So I said, “technology in schools should be like electricity – it should go unnoticed”

Screen Shot 2016-06-26 at 7.36.55 amCan you imagine what it would have been like to live around the advent of electricity? It was in the 1930s, as Google tells me, that US homes had electricity in the urban areas. We can only imagine what this meant for the average urban family. Reading at night, listening to music, keeping food fresh. Of course, electricity was always ‘there’ (somewhere). The difference came when it was harnessed, supplied and there were appliances like lights, refrigerators and gramophones to really realise its potential. The community quickly became reliant on the appliances, they were reminded of the source, electricity when there was a power outage or when the bill came in the mail. Electricity changed the world.

 

TES.pngEarlier this year I was a panelist at the BETT educational conference in London and technology is an important part of the BETT experience. The panel, hosted by Stephen Heppell and was represented by people from schools like mine, those considered “schools of the future”. We were deep in conversation about learning and design of the space, when an audience member asked the question, “Here we are at BETT, technology is all around us, but none have you have mentioned it at all. So what part does technology play?” (TES article).

My instant thought was, “technology in schools should be like electricity – it should go unnoticed”,

I went on to say to the audience at BETT, “We don’t talk about electricity in education do we? People, when they talk about our school, they say it is technologically advanced. Our principal was quick to see the advantages of technology and [he] was an early adopter of it. But in essence, technology is invisible now. Just like electricity, it’s there, it’s an enabler, it makes the connections work.”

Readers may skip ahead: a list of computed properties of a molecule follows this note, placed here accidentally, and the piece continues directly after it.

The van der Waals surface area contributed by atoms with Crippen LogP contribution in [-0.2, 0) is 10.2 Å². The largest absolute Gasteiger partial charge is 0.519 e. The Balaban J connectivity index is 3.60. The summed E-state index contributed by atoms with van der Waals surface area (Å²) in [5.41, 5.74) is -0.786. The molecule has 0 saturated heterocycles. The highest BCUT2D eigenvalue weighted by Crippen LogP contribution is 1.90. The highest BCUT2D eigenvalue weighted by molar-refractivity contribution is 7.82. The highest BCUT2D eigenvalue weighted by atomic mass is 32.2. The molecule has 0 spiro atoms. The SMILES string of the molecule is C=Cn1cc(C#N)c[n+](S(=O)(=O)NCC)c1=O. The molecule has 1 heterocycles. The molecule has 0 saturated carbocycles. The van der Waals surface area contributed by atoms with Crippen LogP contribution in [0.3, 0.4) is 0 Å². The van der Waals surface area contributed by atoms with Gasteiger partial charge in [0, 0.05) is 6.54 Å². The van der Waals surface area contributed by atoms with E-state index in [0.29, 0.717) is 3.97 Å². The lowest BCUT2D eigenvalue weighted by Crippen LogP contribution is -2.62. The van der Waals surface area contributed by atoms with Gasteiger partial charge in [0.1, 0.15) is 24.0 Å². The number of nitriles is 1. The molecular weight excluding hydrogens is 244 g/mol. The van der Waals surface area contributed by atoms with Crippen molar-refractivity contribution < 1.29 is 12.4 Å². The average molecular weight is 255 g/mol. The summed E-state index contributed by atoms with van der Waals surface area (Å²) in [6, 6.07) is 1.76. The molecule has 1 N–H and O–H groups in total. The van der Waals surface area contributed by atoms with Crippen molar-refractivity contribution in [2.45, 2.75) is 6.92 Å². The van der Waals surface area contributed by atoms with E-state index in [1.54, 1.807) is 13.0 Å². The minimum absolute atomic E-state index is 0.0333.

10 years ago at the school where I work, Northern Beaches Christian School in Sydney, technology was a big deal. Networked desktops, computer labs were rolled out across the school. But they were for a purpose, to enable the fledgling learning management system, Moodle, the digital learning space.

In 2016 we actually need to be less enamoured with the ‘sparkly’ elements of technology, less impressed by the sales people and more focused on considering present needs, while simultaneously anticipating the future. Asking the question, “What do my students need now?” and then, “How do I ensure that we are agile enough to roll with the changes?”

techThe series recently aired on ABC (TV) in Australia Revolution School reinforced this point. A student, struggling with school, wanted to leave at the end of Year 10. Her teachers took a “whatever it takes” attitude for her to complete the work she needed to get done. They just needed one more essay. It was delivered by a series of text messages to the teacher’s phone. The essay was thoughtful and reflective and met all the criteria for the student to succeed. The method of delivery mattered less than the goal of success for the student.

Technology has changed the world and the irony of the description of the advent of electricity is not lost. Like electricity, technology has always been ‘there’, we just needed a way for it to be harnessed and supplied. While our ‘appliances’ are the ways we experience electricity, ‘apps’ seem to perform the same function in this parallel universe. Let’s keep perspective, the opportunities that technology brings to our young people and their future are immense.

@anneknock

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